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When I read and hear the various analyses of the market over the past couple of weeks, I’m reminded of a common but timeless joke about two economists talking about a colleague:
Economist 1: He’s one of the best economists in the world
Economist 2: What makes you say that?
Economist 1: He’s predicted 10 of the past 3 recessions
Economists, and market analysts in general, are notoriously bad at predicting recessions, and notoriously good at self-promotion when they occasionally get it right. Recessions are hard to forecast because often the factors triggering them come out of nowhere, such as a housing credit crisis, an internet bubble, or an oil embargo. Nonetheless, analysts are paid to analyze, and the white whale of market analyses is correctly predicting a recession.
When there appears to be some statistical factor that gives credence to a recession forecast, analysts’ pulse rates heighten with the thought of going on CNBC or Twitter with their evidence. Enter the concept of “yield curve inversion.”
A Quick Primer on Interest Rate Theory
The yield curve is simply a graph of interest rates on bonds and the maturity of those bonds. Most of the time, interest rates increase as the maturity of bonds gets longer. The theory for why this occurs is one of the most common-sense theories in economics – liquidity preference. On average, investor’s demand a higher rate of interest for longer term bonds because they are tying up their money for longer periods of time. For example, on average ten-year Treasury bonds have nearly a 1% higher yield than two-year Treasury bonds since 1976*. Of course, sometimes that difference is higher than 1% (its been as high as 3%) and sometimes it’s lower. A typical yield curve is shown in the graph below:
Yield Curve Inversion
And…sometimes, the difference is negative – the ten-year interest rate is lower than the two-year rate. That is what most market analysts call yield curve inversion. It has happened seven times before this year since 1975. And then, two weeks ago, it happened for the first time in 13 years. Analysts, professional and amateur alike, collectively acted like an asteroid was hurtling towards the earth -- in their view, yield curve inversion meant conclusive proof that a recession is forthcoming.
Let’s look calmly at the data and see what the fuss is all about, exploring and exploding three myths.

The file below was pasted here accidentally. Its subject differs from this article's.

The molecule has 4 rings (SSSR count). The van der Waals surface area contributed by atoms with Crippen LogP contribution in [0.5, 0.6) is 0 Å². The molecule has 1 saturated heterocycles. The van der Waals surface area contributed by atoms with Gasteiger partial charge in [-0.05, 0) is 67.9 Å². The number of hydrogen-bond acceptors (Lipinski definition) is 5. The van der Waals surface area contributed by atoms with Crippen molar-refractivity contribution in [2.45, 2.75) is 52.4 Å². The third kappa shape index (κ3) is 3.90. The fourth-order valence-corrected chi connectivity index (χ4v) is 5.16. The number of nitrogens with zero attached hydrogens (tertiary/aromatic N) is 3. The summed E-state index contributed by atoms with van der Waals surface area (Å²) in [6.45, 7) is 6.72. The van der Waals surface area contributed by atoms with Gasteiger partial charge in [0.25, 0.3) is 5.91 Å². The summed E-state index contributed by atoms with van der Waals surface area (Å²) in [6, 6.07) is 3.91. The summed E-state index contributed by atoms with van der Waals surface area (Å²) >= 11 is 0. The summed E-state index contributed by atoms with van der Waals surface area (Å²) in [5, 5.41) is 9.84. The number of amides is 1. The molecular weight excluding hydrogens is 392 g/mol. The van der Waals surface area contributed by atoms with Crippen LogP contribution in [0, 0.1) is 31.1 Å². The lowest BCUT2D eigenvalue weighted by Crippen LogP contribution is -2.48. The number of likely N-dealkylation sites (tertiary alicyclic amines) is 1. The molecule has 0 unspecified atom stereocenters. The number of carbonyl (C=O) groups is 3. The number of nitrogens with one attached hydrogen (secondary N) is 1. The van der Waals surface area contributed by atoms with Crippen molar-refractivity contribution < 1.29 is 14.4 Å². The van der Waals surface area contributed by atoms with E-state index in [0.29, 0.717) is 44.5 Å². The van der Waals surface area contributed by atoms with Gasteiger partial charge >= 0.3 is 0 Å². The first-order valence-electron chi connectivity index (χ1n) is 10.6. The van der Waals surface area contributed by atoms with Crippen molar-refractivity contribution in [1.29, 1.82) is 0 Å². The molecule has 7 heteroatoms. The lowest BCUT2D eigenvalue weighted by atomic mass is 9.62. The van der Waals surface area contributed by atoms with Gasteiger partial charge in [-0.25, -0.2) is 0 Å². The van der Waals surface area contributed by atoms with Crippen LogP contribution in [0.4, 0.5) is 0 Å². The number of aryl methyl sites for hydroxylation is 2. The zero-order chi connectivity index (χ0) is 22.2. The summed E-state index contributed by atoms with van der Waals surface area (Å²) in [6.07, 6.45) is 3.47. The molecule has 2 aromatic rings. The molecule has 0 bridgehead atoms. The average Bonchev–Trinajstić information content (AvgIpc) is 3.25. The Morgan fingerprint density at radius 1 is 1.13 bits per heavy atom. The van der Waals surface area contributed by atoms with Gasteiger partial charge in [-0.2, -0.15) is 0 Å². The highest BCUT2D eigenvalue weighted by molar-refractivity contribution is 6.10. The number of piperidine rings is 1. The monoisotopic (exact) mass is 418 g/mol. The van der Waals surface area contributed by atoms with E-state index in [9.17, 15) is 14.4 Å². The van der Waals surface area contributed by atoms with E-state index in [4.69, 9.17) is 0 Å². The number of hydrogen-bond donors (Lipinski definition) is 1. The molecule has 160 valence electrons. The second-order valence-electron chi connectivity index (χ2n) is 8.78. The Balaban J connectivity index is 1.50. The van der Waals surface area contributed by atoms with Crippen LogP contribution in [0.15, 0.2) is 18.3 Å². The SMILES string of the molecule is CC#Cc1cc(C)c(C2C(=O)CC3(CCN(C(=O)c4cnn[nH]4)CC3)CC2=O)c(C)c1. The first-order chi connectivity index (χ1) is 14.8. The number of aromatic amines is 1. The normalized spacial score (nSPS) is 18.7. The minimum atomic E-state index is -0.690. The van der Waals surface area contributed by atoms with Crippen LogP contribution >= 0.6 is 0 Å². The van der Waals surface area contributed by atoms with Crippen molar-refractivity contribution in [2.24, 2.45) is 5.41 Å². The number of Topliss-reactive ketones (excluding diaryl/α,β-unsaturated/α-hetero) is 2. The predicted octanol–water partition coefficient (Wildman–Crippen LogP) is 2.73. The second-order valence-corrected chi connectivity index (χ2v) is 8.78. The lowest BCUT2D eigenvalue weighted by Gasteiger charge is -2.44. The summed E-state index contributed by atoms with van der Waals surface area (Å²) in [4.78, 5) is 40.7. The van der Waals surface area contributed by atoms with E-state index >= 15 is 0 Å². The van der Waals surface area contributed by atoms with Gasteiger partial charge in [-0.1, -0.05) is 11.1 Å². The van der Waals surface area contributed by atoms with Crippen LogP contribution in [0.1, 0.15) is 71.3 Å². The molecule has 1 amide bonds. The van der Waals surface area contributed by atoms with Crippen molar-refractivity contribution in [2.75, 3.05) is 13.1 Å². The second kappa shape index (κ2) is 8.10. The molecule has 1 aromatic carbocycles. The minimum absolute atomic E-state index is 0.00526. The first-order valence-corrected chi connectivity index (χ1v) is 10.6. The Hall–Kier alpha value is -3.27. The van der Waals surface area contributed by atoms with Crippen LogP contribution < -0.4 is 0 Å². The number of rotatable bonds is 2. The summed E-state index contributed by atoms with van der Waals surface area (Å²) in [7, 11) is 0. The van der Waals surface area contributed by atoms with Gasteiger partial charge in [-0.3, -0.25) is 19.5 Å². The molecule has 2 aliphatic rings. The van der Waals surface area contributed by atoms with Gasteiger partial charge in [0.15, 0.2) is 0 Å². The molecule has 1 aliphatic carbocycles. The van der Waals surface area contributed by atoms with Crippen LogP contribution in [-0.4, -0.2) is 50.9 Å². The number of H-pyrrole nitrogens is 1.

Myth 1: A yield curve inversion has preceded every recession in U.S. History.
I heard that quote from several analysts, and one, citing the past nine recessions, on the CBS news website. Technically it’s accurate, but not overly helpful. Here’s another statistic that’s just as relevant. I have broken a bone five times in my life – each of those has preceded a recession. Sometimes the break preceded the recession by several months, and sometimes by several years. Any two events can appear to be related if we don’t define the time period.
Myth 2: A yield curve inversion has preceded every recession by some reasonable amount of time.
This is categorically false. I consider a reasonable amount of time to be one year. After all, if there is some causal link, why would it take longer than a year for a recession to show up? But I’ll be generous and extend the time period to 18 months – approximately the gestation period of an elephant. In that case, the seven yield curve inversions since 1975 have correctly predicted a recession** three times – less than half. That’s far from a compelling statistic.
Myth 3: Yield curve inversions are bad for the stock market.
This is really what most of the analysts who are having conniptions about yield curve inversions are implying, right? As an investor, are you worried about recessions per se, or are you worried about the performance of your stock market portfolio? Obviously, it’s market performance that should be the bigger concern. And yet, I haven’t seen an analysis of stock market performance in the yield curve inversion analyses. Until now.
For perspective, over the past 50 years the average annual return on the stock market has been about 9%.*** During the twelve months following the seven yield curve inversions, the average stock market performance has been 14.2%. If we extend the period to the five years following a yield curve inversion, the average stock market performance has been 10.1%. Both the one-year and five-year performance numbers are above the stock market average over that time period. So, the results are conclusively the opposite of what most articles on yield curve inversion have implied.
None of this is to say that a recession might happen sometime in the future – indeed, we mentioned this possibility in our commentary last month. However, the fact that the yield curve inverted doesn’t lend more weight to the likelihood of a recession.
We don’t actually believe that inverted yield curves are a boost for the stock market – sometimes, data results just happen for spurious reasons. But we have yet to see a compelling theory for inversions being bad for the stock market, and, obviously, there is no empirical support for such a theory.
Financial reporters and analysts have to write about something – it’s their job. In most cases their pablum is innocuous. In this case, the panic they helped precipitate (the stock market fell by 3% on the first day of the inversion) by not thoroughly considering the implications was irresponsible.
* Treasury bond yield data from Federal Reserve Bank of St. Louis
** Recession data from National Bureau of Economic Research
*** Stock market data is for the S&P 500 from Markov Processes International. All calculations are by Savant Investment Group, LLC.